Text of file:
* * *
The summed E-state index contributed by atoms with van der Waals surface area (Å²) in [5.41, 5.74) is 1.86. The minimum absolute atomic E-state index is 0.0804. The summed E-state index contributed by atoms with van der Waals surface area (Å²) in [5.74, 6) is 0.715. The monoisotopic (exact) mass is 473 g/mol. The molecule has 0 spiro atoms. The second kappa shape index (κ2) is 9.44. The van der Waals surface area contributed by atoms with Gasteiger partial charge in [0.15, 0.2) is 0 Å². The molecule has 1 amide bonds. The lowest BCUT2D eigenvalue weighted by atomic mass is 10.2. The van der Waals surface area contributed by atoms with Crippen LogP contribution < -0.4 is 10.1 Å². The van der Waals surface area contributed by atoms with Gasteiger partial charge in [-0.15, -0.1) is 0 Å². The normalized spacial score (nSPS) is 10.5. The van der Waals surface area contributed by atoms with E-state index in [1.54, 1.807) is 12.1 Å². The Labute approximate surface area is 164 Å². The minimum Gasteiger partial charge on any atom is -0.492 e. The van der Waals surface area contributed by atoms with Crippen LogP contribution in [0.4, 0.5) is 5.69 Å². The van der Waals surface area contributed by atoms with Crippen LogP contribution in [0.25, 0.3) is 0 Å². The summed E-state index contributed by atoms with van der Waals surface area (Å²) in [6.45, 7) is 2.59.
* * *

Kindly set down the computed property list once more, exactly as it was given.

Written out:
The summed E-state index contributed by atoms with van der Waals surface area (Å²) in [5.41, 5.74) is 1.86. The minimum absolute atomic E-state index is 0.0804. The summed E-state index contributed by atoms with van der Waals surface area (Å²) in [5.74, 6) is 0.715. The monoisotopic (exact) mass is 473 g/mol. The molecule has 0 spiro atoms. The second kappa shape index (κ2) is 9.44. The van der Waals surface area contributed by atoms with Gasteiger partial charge in [0.15, 0.2) is 0 Å². The molecule has 1 amide bonds. The lowest BCUT2D eigenvalue weighted by atomic mass is 10.2. The van der Waals surface area contributed by atoms with Crippen LogP contribution < -0.4 is 10.1 Å². The van der Waals surface area contributed by atoms with Gasteiger partial charge in [-0.15, -0.1) is 0 Å². The normalized spacial score (nSPS) is 10.5. The van der Waals surface area contributed by atoms with E-state index in [1.54, 1.807) is 12.1 Å². The Labute approximate surface area is 164 Å². The minimum Gasteiger partial charge on any atom is -0.492 e. The van der Waals surface area contributed by atoms with Crippen LogP contribution in [0.4, 0.5) is 5.69 Å². The van der Waals surface area contributed by atoms with Crippen LogP contribution in [0.25, 0.3) is 0 Å². The summed E-state index contributed by atoms with van der Waals surface area (Å²) in [6.45, 7) is 2.59.